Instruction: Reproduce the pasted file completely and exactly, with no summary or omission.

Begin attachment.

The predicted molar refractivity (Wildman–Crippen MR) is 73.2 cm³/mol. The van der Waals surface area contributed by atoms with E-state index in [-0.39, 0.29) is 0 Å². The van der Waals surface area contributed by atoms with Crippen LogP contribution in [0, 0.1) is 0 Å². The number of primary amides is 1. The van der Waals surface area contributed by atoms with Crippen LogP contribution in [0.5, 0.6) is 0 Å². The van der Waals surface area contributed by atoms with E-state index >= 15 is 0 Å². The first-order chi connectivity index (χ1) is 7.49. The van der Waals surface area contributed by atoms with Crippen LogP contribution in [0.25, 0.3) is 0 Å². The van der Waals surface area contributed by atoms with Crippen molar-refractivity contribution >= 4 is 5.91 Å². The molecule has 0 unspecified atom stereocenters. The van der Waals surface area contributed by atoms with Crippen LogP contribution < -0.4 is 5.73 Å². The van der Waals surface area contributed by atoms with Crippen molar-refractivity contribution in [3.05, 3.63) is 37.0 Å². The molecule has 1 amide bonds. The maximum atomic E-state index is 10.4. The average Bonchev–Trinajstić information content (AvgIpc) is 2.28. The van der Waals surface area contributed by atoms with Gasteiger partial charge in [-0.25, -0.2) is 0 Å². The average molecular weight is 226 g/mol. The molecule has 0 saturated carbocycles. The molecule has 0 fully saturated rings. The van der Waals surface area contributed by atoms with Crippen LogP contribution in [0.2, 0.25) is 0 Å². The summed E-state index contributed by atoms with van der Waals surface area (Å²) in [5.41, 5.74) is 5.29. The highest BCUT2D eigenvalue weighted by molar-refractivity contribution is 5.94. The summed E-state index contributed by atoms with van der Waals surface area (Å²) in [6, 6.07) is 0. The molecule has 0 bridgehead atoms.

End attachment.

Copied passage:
The predicted molar refractivity (Wildman–Crippen MR) is 73.2 cm³/mol. The van der Waals surface area contributed by atoms with E-state index in [-0.39, 0.29) is 0 Å². The van der Waals surface area contributed by atoms with Crippen LogP contribution in [0, 0.1) is 0 Å². The number of primary amides is 1. The van der Waals surface area contributed by atoms with Crippen LogP contribution in [0.5, 0.6) is 0 Å². The van der Waals surface area contributed by atoms with E-state index >= 15 is 0 Å². The first-order chi connectivity index (χ1) is 7.49. The van der Waals surface area contributed by atoms with Crippen LogP contribution in [0.25, 0.3) is 0 Å². The van der Waals surface area contributed by atoms with Crippen molar-refractivity contribution >= 4 is 5.91 Å². The molecule has 0 unspecified atom stereocenters. The van der Waals surface area contributed by atoms with Crippen LogP contribution < -0.4 is 5.73 Å². The van der Waals surface area contributed by atoms with Crippen molar-refractivity contribution in [3.05, 3.63) is 37.0 Å². The molecule has 1 amide bonds. The maximum atomic E-state index is 10.4. The average Bonchev–Trinajstić information content (AvgIpc) is 2.28. The van der Waals surface area contributed by atoms with Gasteiger partial charge in [-0.25, -0.2) is 0 Å². The average molecular weight is 226 g/mol. The molecule has 0 saturated carbocycles. The molecule has 0 fully saturated rings. The van der Waals surface area contributed by atoms with Crippen LogP contribution in [0.2, 0.25) is 0 Å². The summed E-state index contributed by atoms with van der Waals surface area (Å²) in [5.41, 5.74) is 5.29. The highest BCUT2D eigenvalue weighted by molar-refractivity contribution is 5.94. The summed E-state index contributed by atoms with van der Waals surface area (Å²) in [6, 6.07) is 0. The molecule has 0 bridgehead atoms.